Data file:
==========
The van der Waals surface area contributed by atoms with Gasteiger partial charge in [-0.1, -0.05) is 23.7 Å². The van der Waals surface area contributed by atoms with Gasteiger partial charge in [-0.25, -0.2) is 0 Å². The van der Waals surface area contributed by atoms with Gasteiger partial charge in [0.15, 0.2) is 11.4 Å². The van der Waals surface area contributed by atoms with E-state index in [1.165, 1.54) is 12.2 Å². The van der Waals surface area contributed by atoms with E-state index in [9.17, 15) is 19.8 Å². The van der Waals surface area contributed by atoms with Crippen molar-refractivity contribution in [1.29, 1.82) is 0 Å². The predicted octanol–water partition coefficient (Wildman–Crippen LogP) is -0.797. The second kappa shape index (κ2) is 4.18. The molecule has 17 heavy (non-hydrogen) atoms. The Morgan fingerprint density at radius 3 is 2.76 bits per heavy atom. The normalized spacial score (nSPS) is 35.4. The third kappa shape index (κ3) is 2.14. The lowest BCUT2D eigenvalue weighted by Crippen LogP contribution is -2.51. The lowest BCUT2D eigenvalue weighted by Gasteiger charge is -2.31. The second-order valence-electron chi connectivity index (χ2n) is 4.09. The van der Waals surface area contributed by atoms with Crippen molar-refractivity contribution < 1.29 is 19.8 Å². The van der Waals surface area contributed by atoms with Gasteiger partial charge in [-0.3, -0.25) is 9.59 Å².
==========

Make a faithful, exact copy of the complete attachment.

The van der Waals surface area contributed by atoms with Gasteiger partial charge in [-0.1, -0.05) is 23.7 Å². The van der Waals surface area contributed by atoms with Gasteiger partial charge in [-0.25, -0.2) is 0 Å². The van der Waals surface area contributed by atoms with Gasteiger partial charge in [0.15, 0.2) is 11.4 Å². The van der Waals surface area contributed by atoms with E-state index in [1.165, 1.54) is 12.2 Å². The van der Waals surface area contributed by atoms with E-state index in [9.17, 15) is 19.8 Å². The van der Waals surface area contributed by atoms with Crippen molar-refractivity contribution in [1.29, 1.82) is 0 Å². The predicted octanol–water partition coefficient (Wildman–Crippen LogP) is -0.797. The second kappa shape index (κ2) is 4.18. The molecule has 17 heavy (non-hydrogen) atoms. The Morgan fingerprint density at radius 3 is 2.76 bits per heavy atom. The normalized spacial score (nSPS) is 35.4. The third kappa shape index (κ3) is 2.14. The lowest BCUT2D eigenvalue weighted by Crippen LogP contribution is -2.51. The lowest BCUT2D eigenvalue weighted by Gasteiger charge is -2.31. The second-order valence-electron chi connectivity index (χ2n) is 4.09. The van der Waals surface area contributed by atoms with Crippen molar-refractivity contribution < 1.29 is 19.8 Å². The van der Waals surface area contributed by atoms with Gasteiger partial charge in [-0.3, -0.25) is 9.59 Å².